In celebration of EMS Week, May 16-22, SCAA’s recent Ask the Experts program featured Connie Meyer, President-Elect of the National Association of Emergency Medical Technicians (NAEMT), who discussed how the state of recent cutbacks in funding along with health care reform changes impact the life-saving roles of emergency responders.
SCAA: How are state and local budget cuts affecting EMTs? Also, will proposed reductions in Medicare payments affect EMS services provided to patients covered by Medicare?
Meyer: In today's economy, city, county and state governments as well as the private sector have been experiencing tremendous financial hardships over the loss of revenue. Since EMS practitioners work in all sectors, budget cuts strongly affect us. EMS agencies answering 911 calls have a unique position in the health care system: They have a duty to respond to calls regardless of the patients' insurance coverage or ability to pay. Patients who have no insurance have to pay out of pocket, and it is difficult to collect in those situations.
As stations are closed and services downgraded, EMS practitioners are feeling the effects of layoffs, pay freezes and the cost of having to contribute more out of pocket toward their benefits. Practitioners also often are asked to work more hours with no pay raises, and open positions are not filled due to budget constraints. If Medicare cuts take place, expect more degradation of EMS services and longer response times. Patient outcomes inevitably will suffer.
SCAA: Therapeutic hypothermia has been gaining attention for its positive outcomes in the treatment of cardiac arrest primarily in hospital settings. How commonly is therapeutic hypothermia implemented by EMTs in the field, and if not, what are some reasons?
Meyer: There are new services every day implementing therapeutic hypothermia in the field setting. My local service and a neighboring county service have implemented this protocol within the last six months. The current budget constraints may be one reason that EMS services are not investing in new technology to implement therapeutic hypothermia, although the cost is really very small related to the potential benefit to patients. Therapeutic hypothermia also must be done as a system approach. It does no good for the EMS service to start cooling a patient when the destination hospital does not have protocols for continuing the process.
SCAA: What is NAEMT’s role in establishing guidelines for CPR or the new version of CCR featuring only chest compressions? Has NAEMT noticed any changes in behavior in regards to CCR?
Meyer: Though NAEMT does not have a large role in establishing guidelines for CPR, many of our individual and service members have had experience with implementing the new CCR procedure in suspected cardiac cause for cardiorespiratory arrest. The American Heart Association (AHA) is currently working on upcoming changes to CPR guidelines based on available research of best practices. These guidelines are due to be released this fall, and the research seems to have validated that CCR has a significant impact on return of spontaneous circulation after cardiac arrest.
SCAA: How do EMTs deal with Do-Not-Resuscitate orders, especially if they are unaware that a patient has one? What unique challenges are posed from DNRs?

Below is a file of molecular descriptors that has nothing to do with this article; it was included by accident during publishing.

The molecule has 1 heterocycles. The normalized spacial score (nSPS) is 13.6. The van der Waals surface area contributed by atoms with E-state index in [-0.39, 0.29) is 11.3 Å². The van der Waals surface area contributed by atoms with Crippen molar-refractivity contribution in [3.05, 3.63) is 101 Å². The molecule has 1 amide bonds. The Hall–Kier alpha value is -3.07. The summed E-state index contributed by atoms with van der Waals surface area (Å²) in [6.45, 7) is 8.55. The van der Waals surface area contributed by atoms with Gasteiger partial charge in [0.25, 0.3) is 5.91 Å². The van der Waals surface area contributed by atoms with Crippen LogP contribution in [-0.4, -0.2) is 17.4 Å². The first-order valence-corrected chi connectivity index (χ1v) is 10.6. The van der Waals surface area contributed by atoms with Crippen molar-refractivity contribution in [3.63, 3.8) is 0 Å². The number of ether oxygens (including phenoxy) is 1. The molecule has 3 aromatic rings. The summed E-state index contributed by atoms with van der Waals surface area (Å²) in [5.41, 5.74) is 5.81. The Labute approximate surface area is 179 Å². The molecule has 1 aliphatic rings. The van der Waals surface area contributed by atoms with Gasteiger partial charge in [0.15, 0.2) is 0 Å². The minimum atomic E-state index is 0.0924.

Meyer: EMS practitioners are trained to save lives. There are still some gaps in education about the process and reasoning behind advanced directives, so some practitioners may not have been prepared to deal with this situation. If an EMT initially is unaware of a DNR order, they will begin resuscitation as their protocols allow. Once the DNR order is presented, in most cases resuscitation can be stopped at that point. Another unique challenge presented by DNRs is that there is not a universal form used that is recognized in the pre-hospital area of practice. A DNR is very specific, but a living will may be worded quite differently and requires judgment to decide how much resuscitation to attempt.
SCAA: What are NAEMT’s legislative priorities?
Meyer: Right now, NAEMT is advocating for three pieces of legislation. The first is extension of federal death benefits – the Public Safety Officer Benefit Program – to all EMS practitioners killed in the line of duty. Currently, the PSOB program only covers government employees, not those in private service. We also are working with the American Ambulance Association on passage of the Medicare Ambulance Access Preservation Act (MAAPA) which would provide a permanent 6% Medicare increase for ambulance transports originating in urban or rural areas and permanently extend the bonus base payment of 22.6% for ambulance transports originating in super rural areas. Finally, we will be asking Congress to establish the National Traffic Safety Administration’s EMS Section as the lead federal agency specifically for EMS. This is necessary to provide a more streamlined, cost efficient, and specifically focused approach for EMS practitioners and agencies to interface with the federal government.
SCAA: How can our members help at the state and local levels with EMT issues/concerns?
Meyer: Emergency medical services at the local level are challenged daily by lack of funding and lack of personnel to respond to an emergency. Individuals can help by understanding and promoting EMS as an essential public service – like law enforcement or fire suppression. From providing public safety in response to accidents and other disasters; comprising a safety net for health care as people wait longer to seek medical attention and call 911 for help during emergencies and educating to the public on CPR, safety and injury prevention, EMS practitioners serve communities in many roles.
Another way to support EMS is by supporting your local EMS agency and through your state’s EMS association. A listing of EMS associations affiliated with NAEMT is posted on our web site, www.naemt.org.